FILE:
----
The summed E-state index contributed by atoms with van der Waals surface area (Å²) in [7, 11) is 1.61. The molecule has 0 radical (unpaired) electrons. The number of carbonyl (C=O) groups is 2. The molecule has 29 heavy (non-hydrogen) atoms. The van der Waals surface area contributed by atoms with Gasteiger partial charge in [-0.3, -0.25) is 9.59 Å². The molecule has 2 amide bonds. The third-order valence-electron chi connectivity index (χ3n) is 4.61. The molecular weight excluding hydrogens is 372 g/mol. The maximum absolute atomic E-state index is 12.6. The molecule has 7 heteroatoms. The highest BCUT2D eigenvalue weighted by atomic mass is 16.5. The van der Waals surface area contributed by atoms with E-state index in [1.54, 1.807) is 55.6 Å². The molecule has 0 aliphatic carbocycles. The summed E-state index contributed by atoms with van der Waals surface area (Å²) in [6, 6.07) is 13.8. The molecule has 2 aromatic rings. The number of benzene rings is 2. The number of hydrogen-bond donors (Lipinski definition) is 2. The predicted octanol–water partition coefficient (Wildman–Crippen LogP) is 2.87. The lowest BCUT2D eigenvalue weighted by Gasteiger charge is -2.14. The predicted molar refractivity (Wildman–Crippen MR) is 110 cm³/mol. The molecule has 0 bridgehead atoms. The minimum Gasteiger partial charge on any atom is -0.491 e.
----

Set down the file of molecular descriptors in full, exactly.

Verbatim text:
The summed E-state index contributed by atoms with van der Waals surface area (Å²) in [7, 11) is 1.61. The molecule has 0 radical (unpaired) electrons. The number of carbonyl (C=O) groups is 2. The molecule has 29 heavy (non-hydrogen) atoms. The van der Waals surface area contributed by atoms with Gasteiger partial charge in [-0.3, -0.25) is 9.59 Å². The molecule has 2 amide bonds. The third-order valence-electron chi connectivity index (χ3n) is 4.61. The molecular weight excluding hydrogens is 372 g/mol. The maximum absolute atomic E-state index is 12.6. The molecule has 7 heteroatoms. The highest BCUT2D eigenvalue weighted by atomic mass is 16.5. The van der Waals surface area contributed by atoms with E-state index in [1.54, 1.807) is 55.6 Å². The molecule has 0 aliphatic carbocycles. The summed E-state index contributed by atoms with van der Waals surface area (Å²) in [6, 6.07) is 13.8. The molecule has 2 aromatic rings. The number of benzene rings is 2. The number of hydrogen-bond donors (Lipinski definition) is 2. The predicted octanol–water partition coefficient (Wildman–Crippen LogP) is 2.87. The lowest BCUT2D eigenvalue weighted by Gasteiger charge is -2.14. The predicted molar refractivity (Wildman–Crippen MR) is 110 cm³/mol. The molecule has 0 bridgehead atoms. The minimum Gasteiger partial charge on any atom is -0.491 e.